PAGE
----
This weekend we're in the absolutely stunning Garner State Park which is in the Southwestern expanse of the Edwards Plateau, a range of limestone mesas known colloquially as Texas' Hill Country. The crystal blue waters of the Frio River cut its eastern front and are accented by the majestic Bald Cypress. Some of them are believed to be more than 700 years old like the one Murphy is rooting around in the photo nearby.
Aside from the splendor, it is densely populated with peaks some of which reach 2,000 feet, and that is the primary reason I chose Garner this weekend. The boys and I needed to do some elevation training and this is one of the most ideal locations in Texas. Crystal Cave was our first adventure and while it's only a mile roundtrip, the grade ranges from between 45 and 60 degrees and the narrow, rock ridden path added to the challenge.
Hudson was full throttle all the way and although Murphy had difficulty with footing from time to time, he was a true champion! That I kept reminding him his breed hails from the Pyrenees Mountain Range might have had something to do with it... heh!
Still, I was so proud of the ole boy for firing on all pistons but he was so spent when we returned to base camp, he conked out on his new collapsable water bowl. His big wedge shaped head plopped right down on it, nevermind that it was full of water. My sniggering must have stirred him because by the time I got the camera, he had moved. I couldn't stop laughing...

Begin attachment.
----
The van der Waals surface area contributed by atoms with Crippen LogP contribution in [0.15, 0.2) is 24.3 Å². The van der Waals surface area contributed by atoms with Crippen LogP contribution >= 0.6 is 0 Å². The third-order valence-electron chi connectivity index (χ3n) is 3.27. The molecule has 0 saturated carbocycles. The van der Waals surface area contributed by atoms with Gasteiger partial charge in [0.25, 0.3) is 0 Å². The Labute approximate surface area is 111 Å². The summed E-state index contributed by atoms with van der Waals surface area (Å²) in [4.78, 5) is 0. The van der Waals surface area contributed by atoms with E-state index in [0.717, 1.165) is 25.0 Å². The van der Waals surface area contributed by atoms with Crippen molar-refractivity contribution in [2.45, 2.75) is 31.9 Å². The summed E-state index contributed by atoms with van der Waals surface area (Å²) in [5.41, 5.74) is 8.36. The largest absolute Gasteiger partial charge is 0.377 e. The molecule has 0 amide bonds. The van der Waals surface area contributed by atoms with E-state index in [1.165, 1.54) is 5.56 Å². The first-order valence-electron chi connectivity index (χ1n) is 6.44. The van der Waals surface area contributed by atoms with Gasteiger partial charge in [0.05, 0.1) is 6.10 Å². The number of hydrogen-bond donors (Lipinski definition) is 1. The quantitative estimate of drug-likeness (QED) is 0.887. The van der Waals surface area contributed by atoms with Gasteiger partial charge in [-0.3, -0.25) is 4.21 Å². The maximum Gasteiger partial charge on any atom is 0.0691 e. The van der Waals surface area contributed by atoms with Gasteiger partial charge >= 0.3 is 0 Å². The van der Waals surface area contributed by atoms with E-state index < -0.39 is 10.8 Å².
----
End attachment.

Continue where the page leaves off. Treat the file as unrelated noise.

The temperature dropped to just above freezing as the first cold front moved in a day before our arrival. In our hasty departure I forgot to pack extra blankets and probably would've frozen my bollocks off if they weren't with me! They made perfect bunkmates. When I awoke Sunday morning, Murphy was spooning me on my left and Hudson sprawled out atop me to my right. Ah, what a glorious way to awaken!
In addition to training, we spent some time studying the indigenous ecosystem. For those of you who have never seen Little Blue Stem grass, it's really quite something. You can't really tell it from the photo but it is stalked like bamboo, bearded like wheat and it has a full palette of colors, too. Some of the other native flora at the park we learned about; Mexican Buckeye, Flaming Leaf Sumac, Escarpment Cherry Tree, Mountain Laurels, and the many, many species of oaks that are a staple of the Lonestar State's landscape. Not to mention the native fauna, too. Hudsy had his first encounter with an armadillo. Hehe... I'll save that story for another time. Quite a special place this is.... And, Hey, if you ever do come here, get to know Frank. He's one of the parks most endearing features.